Fertility Supplement Shows Promise
Study found a third of women having difficulty conceiving became pregnant
THURSDAY, April 29, 2004 (HealthDayNews) -- A fertility supplement shows promise in helping women who have difficulty conceiving, according to a small pilot study from Stanford University School of Medicine.
The study of 30 women found that, of those who took a supplement called FertilityBlend, a third became pregnant after five months. The findings appear in the April issue of the Journal of Reproductive Medicine.
The FertilityBlend supplement contains chasteberry. This herb has been shown to improve ovulation and restore progesterone balance, which can be out of kilter in women who are having trouble conceiving. The supplement also contains L-arginine (an amino acid that improves circulation to the reproductive organs), green tea and a blend of vitamins and minerals, the researchers said.
The women in this study, aged 24 to 46, had tried unsuccessfully to conceive for six to 36 months. Some had been diagnosed with a particular disorder that affected their fertility while others had unexplained infertility.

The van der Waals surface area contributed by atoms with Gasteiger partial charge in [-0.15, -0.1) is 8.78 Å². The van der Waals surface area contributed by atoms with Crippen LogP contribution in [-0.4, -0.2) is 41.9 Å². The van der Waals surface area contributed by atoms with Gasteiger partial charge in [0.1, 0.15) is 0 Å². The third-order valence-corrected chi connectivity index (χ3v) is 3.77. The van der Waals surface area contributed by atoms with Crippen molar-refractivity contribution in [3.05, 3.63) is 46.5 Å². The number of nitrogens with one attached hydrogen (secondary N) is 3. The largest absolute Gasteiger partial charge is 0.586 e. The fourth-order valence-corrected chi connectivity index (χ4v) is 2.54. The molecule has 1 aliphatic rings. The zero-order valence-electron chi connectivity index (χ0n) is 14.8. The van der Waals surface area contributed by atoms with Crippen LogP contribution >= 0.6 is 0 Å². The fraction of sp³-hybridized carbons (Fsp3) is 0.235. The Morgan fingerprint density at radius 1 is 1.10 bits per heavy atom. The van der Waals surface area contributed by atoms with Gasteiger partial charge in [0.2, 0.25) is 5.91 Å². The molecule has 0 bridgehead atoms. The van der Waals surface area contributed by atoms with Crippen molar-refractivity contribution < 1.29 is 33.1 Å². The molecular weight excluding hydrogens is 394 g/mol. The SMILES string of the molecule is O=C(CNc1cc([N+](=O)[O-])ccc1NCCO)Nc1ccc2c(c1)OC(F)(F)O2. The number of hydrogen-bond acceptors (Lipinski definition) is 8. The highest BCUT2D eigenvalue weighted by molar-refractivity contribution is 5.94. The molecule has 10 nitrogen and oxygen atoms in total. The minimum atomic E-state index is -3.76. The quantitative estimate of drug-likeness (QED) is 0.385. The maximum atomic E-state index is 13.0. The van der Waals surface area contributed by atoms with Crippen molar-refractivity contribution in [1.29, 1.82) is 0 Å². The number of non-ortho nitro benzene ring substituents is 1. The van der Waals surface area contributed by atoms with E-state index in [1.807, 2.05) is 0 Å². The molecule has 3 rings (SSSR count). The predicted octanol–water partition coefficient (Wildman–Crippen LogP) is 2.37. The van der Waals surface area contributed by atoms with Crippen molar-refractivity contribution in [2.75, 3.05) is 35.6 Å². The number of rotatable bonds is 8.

The women were randomly assigned to take either a placebo or the supplement three times a day. Changes in their progesterone levels, menstrual cycles and body temperatures were monitored. After three months, women taking the supplement had increased progesterone levels.
They also had more days during their menstrual cycle in which their basal temperature was above 37 degrees Celsius, which indicates improved ovulation. The placebo group showed no noticeable changes, according to the study.
After five months, five of the 15 women taking the supplement were pregnant while none of the 15 women taking the placebo had conceived.
This study received funding from California-based Daily Wellness Co., which makes FertilityBlend.
The American Society for Reproductive Medicine has more about infertility.